Protecting virtual Domain Controllers on vSphere with Virtualization-based Security

Virtualizing Domain Controllers

VMware vSphere 6.7 offers the ability to enable virtualization-based security (VBS) for virtual machines. Let’s find out what kind of protection this setting provides, what’s needed to get it going and how to configure a virtual Domain Controller to use it.

 

About Virtualization-based Security

Virtualization-based Security (VBS) uses virtualization features to create and isolate a secure region of memory from the normal Operating System. Windows Server can use this "virtual secure mode" to host a number of security solutions, providing them with greatly increased protection from vulnerabilities in the operating system, and preventing the use of malicious exploits which attempt to defeat protections.

 

Benefits of using Virtualization-based Security

Virtualization-based Security (VBS) uses the Windows hypervisor to create this virtual secure mode, and to enforce restrictions which protect vital system and Operating System resources, or to protect security assets such as authenticated user credentials.

With the increased protections offered by Virtualization-based Security, even if malware gains access to the Operating System’s kernel, the possible exploits can be greatly limited and contained because the hypervisor can prevent the malware from executing code or accessing platform secrets.

For Active Directory Domain Controllers, specifically, Virtualization-based Security offers:

Secure Boot

The Secure Boot feature in Windows Server 2016, and up, is designed to protect the virtual machine from malicious boot loaders. In traditional Basic Input/Output System (BIOS)-based systems, a rootkit may replace the Windows boot loader, remaining invisible and undetectable on the Domain Controller.

With Secure Boot, a virtual machine no longer boots with BIOS, but with Unified Extensible Firmware Interface (UEFI). UEFI checks the signature of the boot loader before launching, detecting any malware impersonating, replacing or tampering with the Windows boot loader.

Direct Memory Access (DMA) Protection

Direct Memory Access (DMA) attacks try to grab the memory of a running Operating System to gain access to BitLocker keys and other information from the memory. In vSphere, you can take advantage of an Input/Output Memory Management Unit (IOMMU) to connect a DMA-capable I/O bus to the main memory.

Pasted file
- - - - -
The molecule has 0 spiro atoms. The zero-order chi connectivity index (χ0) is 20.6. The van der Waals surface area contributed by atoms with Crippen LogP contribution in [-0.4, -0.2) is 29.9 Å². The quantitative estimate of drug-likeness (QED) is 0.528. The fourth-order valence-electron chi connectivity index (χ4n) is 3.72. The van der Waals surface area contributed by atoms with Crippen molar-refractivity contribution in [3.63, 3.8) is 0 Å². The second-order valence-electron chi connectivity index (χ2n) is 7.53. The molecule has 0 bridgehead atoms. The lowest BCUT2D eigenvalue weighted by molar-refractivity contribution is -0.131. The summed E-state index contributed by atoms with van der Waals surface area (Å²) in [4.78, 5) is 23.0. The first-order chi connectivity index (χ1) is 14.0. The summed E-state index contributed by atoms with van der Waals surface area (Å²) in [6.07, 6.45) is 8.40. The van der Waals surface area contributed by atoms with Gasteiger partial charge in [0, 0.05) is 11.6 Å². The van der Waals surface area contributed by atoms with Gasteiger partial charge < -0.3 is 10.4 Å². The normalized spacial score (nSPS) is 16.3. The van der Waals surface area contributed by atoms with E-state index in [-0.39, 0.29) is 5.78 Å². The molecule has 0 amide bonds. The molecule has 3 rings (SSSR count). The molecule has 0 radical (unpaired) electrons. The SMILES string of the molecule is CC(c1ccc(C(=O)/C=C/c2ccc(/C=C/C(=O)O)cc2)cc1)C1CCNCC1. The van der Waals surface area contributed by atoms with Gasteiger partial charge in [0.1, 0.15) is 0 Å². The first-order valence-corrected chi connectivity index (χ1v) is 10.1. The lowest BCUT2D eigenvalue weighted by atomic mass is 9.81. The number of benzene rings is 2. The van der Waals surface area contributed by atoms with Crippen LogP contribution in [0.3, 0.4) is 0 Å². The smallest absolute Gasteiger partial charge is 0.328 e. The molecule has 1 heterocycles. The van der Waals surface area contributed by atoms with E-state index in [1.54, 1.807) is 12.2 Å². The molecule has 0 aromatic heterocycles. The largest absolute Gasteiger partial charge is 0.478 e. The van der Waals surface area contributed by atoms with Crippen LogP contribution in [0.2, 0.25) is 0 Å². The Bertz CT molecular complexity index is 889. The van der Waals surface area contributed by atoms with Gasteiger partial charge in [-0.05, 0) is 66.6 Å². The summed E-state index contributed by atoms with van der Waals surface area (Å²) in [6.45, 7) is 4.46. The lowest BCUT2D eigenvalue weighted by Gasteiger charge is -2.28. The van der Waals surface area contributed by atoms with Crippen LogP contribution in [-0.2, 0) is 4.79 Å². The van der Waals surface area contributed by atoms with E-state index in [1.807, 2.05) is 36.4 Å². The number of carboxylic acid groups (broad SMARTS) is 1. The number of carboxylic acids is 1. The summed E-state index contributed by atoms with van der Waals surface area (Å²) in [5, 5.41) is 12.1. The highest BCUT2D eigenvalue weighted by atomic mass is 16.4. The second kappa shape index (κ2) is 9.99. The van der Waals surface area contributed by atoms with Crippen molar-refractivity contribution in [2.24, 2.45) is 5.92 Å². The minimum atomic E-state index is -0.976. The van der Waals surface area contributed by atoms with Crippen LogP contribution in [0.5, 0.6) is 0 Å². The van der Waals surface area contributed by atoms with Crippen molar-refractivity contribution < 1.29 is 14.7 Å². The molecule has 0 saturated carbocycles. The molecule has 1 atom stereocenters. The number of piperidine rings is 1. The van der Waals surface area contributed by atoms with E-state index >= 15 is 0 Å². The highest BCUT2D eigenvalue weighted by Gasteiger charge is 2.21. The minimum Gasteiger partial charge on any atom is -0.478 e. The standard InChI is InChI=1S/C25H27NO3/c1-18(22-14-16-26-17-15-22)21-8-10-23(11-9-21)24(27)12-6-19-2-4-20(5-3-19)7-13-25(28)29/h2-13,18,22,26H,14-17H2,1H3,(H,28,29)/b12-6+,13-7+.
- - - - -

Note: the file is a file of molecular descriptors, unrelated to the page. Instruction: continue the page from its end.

With IOMMU, memory of Windows Server 2016 installations, and  up, is protected from malicious devices that are attempting DMA attacks and faulty devices that are attempting errant memory transfers because a device cannot read or write to memory that has not been explicitly allocated (mapped or re-mapped) for it.

Hypervisor-enforced Code Integrity (HVCI)

Kernel-mode Code Integrity enforces kernel-mode memory protections by protecting the Code Integrity validation path with Virtualization-based Security. All drivers in the virtual machine must be compatible with virtualization-based protection of code integrity; otherwise, the virtual machine fails.

Code Integrity (CI) Policies

Historically, most malware has been unsigned. Simply by deploying code integrity policies, organizations can get immediately protection against unsigned malware. By using Code Integrity policies, an enterprise can also select exactly which binaries can run in both user mode and kernel mode. When completely enforced, it will only load specific applications or software with specific signatures.

Note:
Code Integrity policies are independent of Hypervisor-enforced Code Integrity (HVCI). However, when using CI policies without HVCI, the enforcement will not be as strong as when using CI Policies with HVCI.

Note:
Windows Server 2019 expands on the CI policies feature in Windows Server 2016 by offering built-in CI policies for robust yet quick deployment of Code Integrity.